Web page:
Grapevine: To work, or not to work?

Now some fresh pickings from the Political Grapevine...

Good Question

To work, or not to work.

For many receiving welfare benefits that is the question.

Because it turns out, many times staying unemployed pays more than getting a job.

A new study by the Cato Institute finds that in 35 states it is more cost-efficient to live off the taxpayers than to accept an entry-level job.

In 12 states and the District of Columbia, a welfare recipient can bring in more than $15-an-hour from a variety of federal programs.

In Hawaii, an unemployed person's welfare income is the equivalent to a salary pre-tax of more than $60,000 a year.

Michael Tanner of the Cato Institute says it's a broken system.


MICHAEL TANNER, CATO INSTITUTE: First of all, we need to strengthen the work requirements that are in welfare. And second, maybe we need to look at capping the total level of welfare benefits.


The study says the federal government has 126 programs to help the poor.

72 of those provide cash or benefits to those eligible.

Keeping It Simple

The Supreme Court is living in the dark ages at least when it comes to technology.

Justice Elena Kagan says -– quote -- "The justices are not necessarily the most technologically sophisticated people...The court hasn't really 'gotten to' e-mail."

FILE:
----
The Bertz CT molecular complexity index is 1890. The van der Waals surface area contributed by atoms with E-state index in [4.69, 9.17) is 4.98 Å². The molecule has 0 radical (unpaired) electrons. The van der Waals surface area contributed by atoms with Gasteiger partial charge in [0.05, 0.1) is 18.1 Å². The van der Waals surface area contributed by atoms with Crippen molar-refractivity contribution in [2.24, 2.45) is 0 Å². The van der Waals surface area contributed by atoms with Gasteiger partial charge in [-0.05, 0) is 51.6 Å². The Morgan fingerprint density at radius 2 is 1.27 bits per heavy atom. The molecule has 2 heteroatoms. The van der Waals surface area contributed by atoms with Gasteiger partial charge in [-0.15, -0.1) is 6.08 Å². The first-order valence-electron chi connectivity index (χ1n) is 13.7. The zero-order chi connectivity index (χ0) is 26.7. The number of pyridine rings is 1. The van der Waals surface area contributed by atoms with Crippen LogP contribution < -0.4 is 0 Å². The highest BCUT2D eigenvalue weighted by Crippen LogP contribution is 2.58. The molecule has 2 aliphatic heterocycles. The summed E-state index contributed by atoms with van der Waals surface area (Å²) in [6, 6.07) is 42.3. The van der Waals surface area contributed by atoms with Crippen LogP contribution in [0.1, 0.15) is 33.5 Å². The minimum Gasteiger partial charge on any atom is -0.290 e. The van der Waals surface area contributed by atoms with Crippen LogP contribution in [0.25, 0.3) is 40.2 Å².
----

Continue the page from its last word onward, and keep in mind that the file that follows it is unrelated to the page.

Instead, their memos are all on paper carried up and down the halls of the court by an aide.

Kagan -- who at 53 is the youngest justice, says the communication system at the court is the exact same as it was when she clerked for Justice Thurgood Marshall in 1987.

This could be problematic, with more and more technology and online privacy cases heading toward the Supreme Court.

Kagan says justices often get tutorials from their young clerks to help understand emerging technology.

First Impressions Are Everything

And finally, one candidate's run for Senate gets off on the wrong foot, when something as simple as releasing his campaign logo draws jeers.

Tennessee State Representative Joe Carr -- who originally planned to challenge Congressman Scott DesJarlais for his seat -- announced yesterday he will instead run for the Senate, opposing Senator Lamar Alexander in next year's Republican primary.

But the Tennessean reports, someone forgot to spellcheck before rolling out his campaign website.

Senator has only one "t." It has since been fixed.